It’s a mistake most of us make: overusing adverbs in an attempt to make our writing sound better, slicAdverb on the 256ker. It doesn’t work. Writing that suffers from adverb overload is often weak, verbose and hard to read. It tries too hard to impress. In the process, it loses the magic spell that a tightly written piece can cast on its readers. You’ve heard the expression ‘purple prose’? Adverbs are the key culprits!

Photo credit: The Stakhanovite Twins / / CC BY-NC-SA

Even professional writers tend to stray down this dangerous road. However, they’re usually aware of it and manage to steer themselves out again before too much damage is done. So why do we do it?

Photo credit: apasquale / / CC BY-SA

Maybe it’s the way we learn to write from a very young age. Teachers encourage us to broaden our vocabulary – a worthy goal, of course. But one that can lead to adverbs getting more than their fair share of big red ticks. And nothing is more rewarding to a budding writer than praise! Or maybe it’s insecurity. Maybe if I toss in some long words – like wistfully, hopelessly, recklessly – people will think I know what I’m talking about. They’ll think I can write. It doesn’t work this way. Let me show you why.

What are adverbs?

First a quick grammar refresher. Verbs are ‘doing words’. They convey action (glide, think, sneeze) and states of being (am, be, is, was, were). All sentences contain verbs, even this one word sentence: ‘Jump!’

Adverbs give you more information about the verb. How did he jump? When? To what extent? They are the words that often end in ‘ly’ – quickly, vigorously, suddenly. Writers tend to use them when they think a sentence is not clear enough. Take this example.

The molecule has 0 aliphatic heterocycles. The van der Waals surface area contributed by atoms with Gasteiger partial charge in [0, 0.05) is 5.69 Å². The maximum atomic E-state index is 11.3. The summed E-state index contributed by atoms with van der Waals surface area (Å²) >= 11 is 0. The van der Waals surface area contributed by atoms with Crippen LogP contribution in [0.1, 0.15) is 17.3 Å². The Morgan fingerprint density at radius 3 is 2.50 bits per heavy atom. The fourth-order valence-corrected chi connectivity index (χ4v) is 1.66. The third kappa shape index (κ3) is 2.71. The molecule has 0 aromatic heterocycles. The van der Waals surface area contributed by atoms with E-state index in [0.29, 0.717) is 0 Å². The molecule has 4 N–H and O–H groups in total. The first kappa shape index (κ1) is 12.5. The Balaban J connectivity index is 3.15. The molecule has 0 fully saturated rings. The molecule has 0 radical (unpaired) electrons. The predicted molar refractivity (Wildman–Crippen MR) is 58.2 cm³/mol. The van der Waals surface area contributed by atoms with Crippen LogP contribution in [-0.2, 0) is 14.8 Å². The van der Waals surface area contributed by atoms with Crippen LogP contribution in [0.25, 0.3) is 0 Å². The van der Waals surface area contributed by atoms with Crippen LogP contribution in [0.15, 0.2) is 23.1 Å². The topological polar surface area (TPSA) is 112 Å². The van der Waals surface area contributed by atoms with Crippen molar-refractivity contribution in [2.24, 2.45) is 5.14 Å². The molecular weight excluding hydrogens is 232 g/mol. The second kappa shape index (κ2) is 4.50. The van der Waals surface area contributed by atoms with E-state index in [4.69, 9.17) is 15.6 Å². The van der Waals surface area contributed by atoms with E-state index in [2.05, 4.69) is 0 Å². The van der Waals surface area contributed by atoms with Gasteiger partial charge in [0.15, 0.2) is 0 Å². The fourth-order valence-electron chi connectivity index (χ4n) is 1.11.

Jane walked to the door.

Hmm. This tells us who did what. But it doesn’t tell us how. Quick, let’s add an adverb!

            Jane walked quickly to the door.

            Jane walked softly to the door.

            Jane walked aggressively to the door.

Sentences like these aren’t too bad in themselves. If the odd one sneaks into a good piece of writing it shouldn’t do much harm, but the real danger is overuse.

            Jane walked quickly to the door, opened it tentatively, then slammed it angrily as she walked aggressively away.

            Okay, it’s an extreme example, but you see what I mean! There are better, clearer ways to get your point across.

Use strong verbs instead

Rather than using wimpy adverbs, go for a strong verb. It says the same thing in less words (always a good thing), while adding far more information. Compare these with the above:

            Jane darted to the door.

            Jane tiptoed to the door.

            Jane stomped to the door.

They tell us who did what, but they also tell us how. They paint a far more vivid picture, and give us a greater insight into Jane’s mindset.

Root out those pesky beasts!

I’m not saying don’t use adverbs at all. You probably noticed one snuck into my first paragraph (i.e. tightly) and I didn’t realise it myself until I re-read my post. Adverbs have their place – but that place is very limited. It’s their overuse that makes a piece of writing suffer.

Try this exercise. Pull out an electronic copy of something you’ve written. Do a search for the letters ‘ly’ – the signature tune of adverbs. How many hits do you get? If you consistently, achingly, lingeringly and longingly overuse adverbs, try smashing them with strong verbs instead!

5 thoughts on “Avoid adverb overload

  1. Connie says:

    That’s useful thanks

    1. Stella says:

      Glad it helped!

  2. jottlings says:

    Love the pic!

    1. Stella says:

      Thanks – I thought it was fun, too. And thanks for stopping by and looking at my post!

Comments are closed.

%d bloggers like this: